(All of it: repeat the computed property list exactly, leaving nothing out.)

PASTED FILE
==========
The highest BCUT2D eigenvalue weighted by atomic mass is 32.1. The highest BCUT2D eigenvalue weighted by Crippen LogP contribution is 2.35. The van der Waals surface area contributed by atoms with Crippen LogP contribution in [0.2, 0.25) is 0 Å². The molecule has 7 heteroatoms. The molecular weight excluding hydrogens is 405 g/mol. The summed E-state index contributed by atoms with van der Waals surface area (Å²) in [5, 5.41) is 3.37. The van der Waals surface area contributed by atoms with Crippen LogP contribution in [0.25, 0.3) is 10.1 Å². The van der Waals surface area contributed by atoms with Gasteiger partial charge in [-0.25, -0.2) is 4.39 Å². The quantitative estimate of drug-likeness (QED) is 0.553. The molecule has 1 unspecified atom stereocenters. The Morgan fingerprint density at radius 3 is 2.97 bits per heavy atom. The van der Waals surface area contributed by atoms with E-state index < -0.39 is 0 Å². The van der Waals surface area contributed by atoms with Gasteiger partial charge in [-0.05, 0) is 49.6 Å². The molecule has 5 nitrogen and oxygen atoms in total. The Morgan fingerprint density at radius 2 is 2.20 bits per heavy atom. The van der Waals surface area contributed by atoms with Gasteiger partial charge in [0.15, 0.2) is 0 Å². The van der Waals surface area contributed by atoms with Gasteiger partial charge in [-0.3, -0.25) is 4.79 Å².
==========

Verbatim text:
The highest BCUT2D eigenvalue weighted by atomic mass is 32.1. The highest BCUT2D eigenvalue weighted by Crippen LogP contribution is 2.35. The van der Waals surface area contributed by atoms with Crippen LogP contribution in [0.2, 0.25) is 0 Å². The molecule has 7 heteroatoms. The molecular weight excluding hydrogens is 405 g/mol. The summed E-state index contributed by atoms with van der Waals surface area (Å²) in [5, 5.41) is 3.37. The van der Waals surface area contributed by atoms with Crippen LogP contribution in [0.25, 0.3) is 10.1 Å². The van der Waals surface area contributed by atoms with Gasteiger partial charge in [-0.25, -0.2) is 4.39 Å². The quantitative estimate of drug-likeness (QED) is 0.553. The molecule has 1 unspecified atom stereocenters. The Morgan fingerprint density at radius 3 is 2.97 bits per heavy atom. The van der Waals surface area contributed by atoms with E-state index < -0.39 is 0 Å². The van der Waals surface area contributed by atoms with Gasteiger partial charge in [-0.05, 0) is 49.6 Å². The molecule has 5 nitrogen and oxygen atoms in total. The Morgan fingerprint density at radius 2 is 2.20 bits per heavy atom. The van der Waals surface area contributed by atoms with Gasteiger partial charge in [0.15, 0.2) is 0 Å². The van der Waals surface area contributed by atoms with Gasteiger partial charge in [-0.3, -0.25) is 4.79 Å².